24 Jul 2024


Minimum motor efficiencies come into force in EU

Mandatory minimum efficiency levels for low-voltage electric motors are now in force across the European Union for the first time. From 16 June, most general-purpose motors in the range 0.75–375kW bought for use in Europe must achieve a minimum efficiency level of IE2, according to the classification drawn up by the International Electrotechnical Commission (IEC). IE2 is comparable to the old Eff1 classification.

The requirements – referred to as the EU MEPS (minimum energy performance standard) scheme, and laid out in Commission Regulation EC 640/2009 – cover two-, four- and six-pole motors for use on 50 and 60Hz supplies. Some motors, such as those designed for use in explosive atmospheres, are currently excluded from EU MEPS but some suppliers, including ABB, expect that these machines will eventually have to comply with IEC 60034-30 and are therefore giving them IE markings.

The second stage of the EU MEPS scheme will come into force from January 2015, when motors with output powers above 7.5kW will have to achieve IE3 efficiency levels – or IE2 if used with variable speed drives. The third stage, which applies from January 2017, will extend the scheme to include motors with outputs down to 750W.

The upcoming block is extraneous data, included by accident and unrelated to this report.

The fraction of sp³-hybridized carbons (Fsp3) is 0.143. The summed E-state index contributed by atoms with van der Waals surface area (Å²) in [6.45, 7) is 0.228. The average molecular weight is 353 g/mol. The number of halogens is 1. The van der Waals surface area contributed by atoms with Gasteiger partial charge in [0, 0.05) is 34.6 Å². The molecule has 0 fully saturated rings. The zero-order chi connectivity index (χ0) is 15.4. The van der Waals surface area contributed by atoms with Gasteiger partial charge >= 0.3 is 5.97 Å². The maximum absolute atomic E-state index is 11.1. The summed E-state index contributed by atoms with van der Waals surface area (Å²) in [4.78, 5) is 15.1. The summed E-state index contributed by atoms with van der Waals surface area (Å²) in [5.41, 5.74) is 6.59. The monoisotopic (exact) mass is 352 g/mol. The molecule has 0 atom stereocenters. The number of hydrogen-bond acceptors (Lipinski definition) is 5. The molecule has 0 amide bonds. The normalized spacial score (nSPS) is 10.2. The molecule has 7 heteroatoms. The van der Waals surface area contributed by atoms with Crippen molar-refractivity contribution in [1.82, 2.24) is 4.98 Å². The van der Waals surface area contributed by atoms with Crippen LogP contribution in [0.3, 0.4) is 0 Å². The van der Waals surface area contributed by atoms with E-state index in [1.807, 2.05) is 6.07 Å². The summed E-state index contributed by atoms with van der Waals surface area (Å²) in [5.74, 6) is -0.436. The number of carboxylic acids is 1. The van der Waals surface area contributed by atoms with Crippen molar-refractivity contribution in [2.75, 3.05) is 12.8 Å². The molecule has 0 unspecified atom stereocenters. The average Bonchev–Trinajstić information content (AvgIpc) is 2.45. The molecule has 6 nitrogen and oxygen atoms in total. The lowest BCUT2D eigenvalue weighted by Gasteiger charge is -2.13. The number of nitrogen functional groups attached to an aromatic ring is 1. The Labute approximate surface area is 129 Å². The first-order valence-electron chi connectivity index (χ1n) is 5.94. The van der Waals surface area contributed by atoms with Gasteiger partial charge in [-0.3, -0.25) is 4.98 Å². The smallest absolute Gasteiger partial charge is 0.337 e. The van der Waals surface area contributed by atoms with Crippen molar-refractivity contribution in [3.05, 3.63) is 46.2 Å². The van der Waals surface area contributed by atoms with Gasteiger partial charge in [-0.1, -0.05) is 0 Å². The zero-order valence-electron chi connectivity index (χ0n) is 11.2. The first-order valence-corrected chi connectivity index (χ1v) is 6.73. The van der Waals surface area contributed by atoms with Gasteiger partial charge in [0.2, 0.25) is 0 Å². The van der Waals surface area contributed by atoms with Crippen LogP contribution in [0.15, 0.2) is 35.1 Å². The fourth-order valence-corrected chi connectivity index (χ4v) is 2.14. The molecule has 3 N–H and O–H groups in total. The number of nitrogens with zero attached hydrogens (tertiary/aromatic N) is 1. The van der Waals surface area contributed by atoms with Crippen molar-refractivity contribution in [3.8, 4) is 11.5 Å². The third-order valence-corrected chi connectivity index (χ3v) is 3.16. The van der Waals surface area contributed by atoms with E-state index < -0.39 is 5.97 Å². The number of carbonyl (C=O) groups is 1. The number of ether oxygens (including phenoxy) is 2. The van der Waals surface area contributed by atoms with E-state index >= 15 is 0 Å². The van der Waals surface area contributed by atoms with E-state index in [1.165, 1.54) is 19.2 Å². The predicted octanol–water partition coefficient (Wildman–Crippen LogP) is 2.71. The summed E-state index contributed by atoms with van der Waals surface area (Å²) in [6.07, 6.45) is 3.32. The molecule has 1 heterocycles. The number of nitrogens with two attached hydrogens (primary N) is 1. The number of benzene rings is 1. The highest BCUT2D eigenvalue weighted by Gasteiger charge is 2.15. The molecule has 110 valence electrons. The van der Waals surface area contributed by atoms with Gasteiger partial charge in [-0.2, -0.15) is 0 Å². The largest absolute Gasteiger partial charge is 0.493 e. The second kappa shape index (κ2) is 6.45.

John Parsons, director of the UK’s Rotating Electric Machines Association (Rema), says that “this is a significant moment for the electrical motor industry,” pointing out that the now-banned IE1 motors represent around 80% of the market for smaller motors. “The more efficient IE2 and IE3 motors cost more,” he adds, “but are significantly more efficient and will normally pay back their extra cost within a few years.”

Rema, which is part of Beama, the UK’s electrotechnical industry trade association, has set up an FAQ section on Beama’s Web site to explain the details of the new Regulation. Rema has also been working with the National Measurement Office, which is the UK market surveillance authority for the EcoDesign Directive, to advise industry on how to interpret and comply with the Regulations.

The EU MEPS covers the European market only, but other countries – including Australia, China, Brazil and Canada – have implemented similar energy efficiency schemes. In the US, the minimum efficiency has been set at the Nema Premium level (equivalent to IE3) since the end of 2010.

Although there are still countries with no MEPS schemes, ABB has decided to stop selling CE-marked IE1 motors (equivalent to the old Eff2) anywhere in the world from June 16, 2011.